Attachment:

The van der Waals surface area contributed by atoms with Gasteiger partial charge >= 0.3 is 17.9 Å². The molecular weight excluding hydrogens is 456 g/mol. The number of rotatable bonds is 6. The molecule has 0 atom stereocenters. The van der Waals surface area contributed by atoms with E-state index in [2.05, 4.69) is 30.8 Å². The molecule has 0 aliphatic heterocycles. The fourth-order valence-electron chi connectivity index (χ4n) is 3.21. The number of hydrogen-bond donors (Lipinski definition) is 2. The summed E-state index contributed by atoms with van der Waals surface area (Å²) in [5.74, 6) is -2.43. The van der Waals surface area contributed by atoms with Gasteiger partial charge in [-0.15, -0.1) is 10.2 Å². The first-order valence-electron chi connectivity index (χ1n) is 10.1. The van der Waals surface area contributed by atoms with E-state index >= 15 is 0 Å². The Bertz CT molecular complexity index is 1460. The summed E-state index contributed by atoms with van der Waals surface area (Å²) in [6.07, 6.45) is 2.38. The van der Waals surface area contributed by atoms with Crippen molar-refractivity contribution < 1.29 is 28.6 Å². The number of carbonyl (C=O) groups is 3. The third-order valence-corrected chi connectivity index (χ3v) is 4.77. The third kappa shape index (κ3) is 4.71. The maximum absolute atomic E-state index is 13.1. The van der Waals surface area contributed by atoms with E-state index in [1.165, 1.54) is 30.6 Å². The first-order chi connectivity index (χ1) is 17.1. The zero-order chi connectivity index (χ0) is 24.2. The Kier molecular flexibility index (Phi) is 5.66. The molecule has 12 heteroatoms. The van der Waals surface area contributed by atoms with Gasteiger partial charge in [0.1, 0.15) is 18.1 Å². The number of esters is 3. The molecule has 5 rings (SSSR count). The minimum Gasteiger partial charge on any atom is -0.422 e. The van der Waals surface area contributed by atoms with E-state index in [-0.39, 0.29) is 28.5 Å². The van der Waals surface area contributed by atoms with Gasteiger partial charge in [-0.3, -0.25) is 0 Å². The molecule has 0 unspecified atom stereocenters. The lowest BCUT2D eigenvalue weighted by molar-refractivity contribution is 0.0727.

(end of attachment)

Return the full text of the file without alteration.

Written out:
The van der Waals surface area contributed by atoms with Gasteiger partial charge >= 0.3 is 17.9 Å². The molecular weight excluding hydrogens is 456 g/mol. The number of rotatable bonds is 6. The molecule has 0 atom stereocenters. The van der Waals surface area contributed by atoms with E-state index in [2.05, 4.69) is 30.8 Å². The molecule has 0 aliphatic heterocycles. The fourth-order valence-electron chi connectivity index (χ4n) is 3.21. The number of hydrogen-bond donors (Lipinski definition) is 2. The summed E-state index contributed by atoms with van der Waals surface area (Å²) in [5.74, 6) is -2.43. The van der Waals surface area contributed by atoms with Gasteiger partial charge in [-0.15, -0.1) is 10.2 Å². The first-order valence-electron chi connectivity index (χ1n) is 10.1. The van der Waals surface area contributed by atoms with E-state index >= 15 is 0 Å². The Bertz CT molecular complexity index is 1460. The summed E-state index contributed by atoms with van der Waals surface area (Å²) in [6.07, 6.45) is 2.38. The van der Waals surface area contributed by atoms with Crippen molar-refractivity contribution < 1.29 is 28.6 Å². The number of carbonyl (C=O) groups is 3. The third-order valence-corrected chi connectivity index (χ3v) is 4.77. The third kappa shape index (κ3) is 4.71. The maximum absolute atomic E-state index is 13.1. The van der Waals surface area contributed by atoms with E-state index in [1.165, 1.54) is 30.6 Å². The first-order chi connectivity index (χ1) is 17.1. The zero-order chi connectivity index (χ0) is 24.2. The Kier molecular flexibility index (Phi) is 5.66. The molecule has 12 heteroatoms. The van der Waals surface area contributed by atoms with Gasteiger partial charge in [0.1, 0.15) is 18.1 Å². The number of esters is 3. The molecule has 5 rings (SSSR count). The minimum Gasteiger partial charge on any atom is -0.422 e. The van der Waals surface area contributed by atoms with E-state index in [-0.39, 0.29) is 28.5 Å². The van der Waals surface area contributed by atoms with Gasteiger partial charge in [-0.3, -0.25) is 0 Å². The molecule has 0 unspecified atom stereocenters. The lowest BCUT2D eigenvalue weighted by molar-refractivity contribution is 0.0727.